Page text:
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515 posts

Ultimate Geek
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Topic # 179281 3-Sep-2015 00:52
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Got these last Friday...

All up cost $6,000, out of wallet cost to me $934, ACC the rest

Extra expenses to make full use of them, iPod Touch 6th Gen = $429, and a $6,000 increase in my contents cover insurance.

iPod provides full control volume and bass/treble control, streaming music/TV options, and settings/monitoring (batteries) control.



Biggest change? They've made me realise how bad my hearing loss was getting...

BTW Picked up a FitBit Surge at Noel Leemings for $299 ($50 off) yesterday, then when I get home I see Dick Smith had a 24 hour Online Only sale price of $267!

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Uber Geek
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  Reply # 1378667 3-Sep-2015 06:13
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I give my elderly neighbour a hand around his place and he has hearing aids. You may find, like I have, that they dont work very well in the drawer by the bed :)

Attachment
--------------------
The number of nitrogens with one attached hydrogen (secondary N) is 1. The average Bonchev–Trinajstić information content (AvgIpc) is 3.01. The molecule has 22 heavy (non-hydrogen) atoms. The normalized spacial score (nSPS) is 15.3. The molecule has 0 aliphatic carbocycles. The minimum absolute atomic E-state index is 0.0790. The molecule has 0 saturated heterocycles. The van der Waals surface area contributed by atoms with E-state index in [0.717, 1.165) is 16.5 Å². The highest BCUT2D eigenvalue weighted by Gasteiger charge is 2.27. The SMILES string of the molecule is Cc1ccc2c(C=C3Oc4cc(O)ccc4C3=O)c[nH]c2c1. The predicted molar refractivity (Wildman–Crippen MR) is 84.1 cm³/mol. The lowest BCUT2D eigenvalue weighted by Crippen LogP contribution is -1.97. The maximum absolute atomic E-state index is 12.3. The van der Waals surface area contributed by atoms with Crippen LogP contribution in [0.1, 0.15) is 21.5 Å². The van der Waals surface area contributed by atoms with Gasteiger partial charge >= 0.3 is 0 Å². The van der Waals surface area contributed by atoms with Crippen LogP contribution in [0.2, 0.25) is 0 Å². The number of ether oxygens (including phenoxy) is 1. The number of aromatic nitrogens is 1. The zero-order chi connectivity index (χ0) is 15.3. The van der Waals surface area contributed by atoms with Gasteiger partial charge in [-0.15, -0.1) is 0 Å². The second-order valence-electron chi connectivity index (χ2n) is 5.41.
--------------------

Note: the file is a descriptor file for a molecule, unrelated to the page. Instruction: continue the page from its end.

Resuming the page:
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Ultimate Geek
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  Reply # 1378685 3-Sep-2015 07:05
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I have no idea what this is about, are ACC funding iPod controlled Pixie boots?

 
 
 
 


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  Reply # 1378948 3-Sep-2015 11:26
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Should have requested a treadmill as well :P

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  Reply # 1378966 3-Sep-2015 11:45
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ACC will part fund hearing aids if you have lost your hearing though your occupation.

Have you tested in a noisy environment? Like a busy pub for example? My dad gets really frustrated with his in those types of environments, they keep muting on him and he can't make out conversations properly.  

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  Reply # 1379024 3-Sep-2015 13:13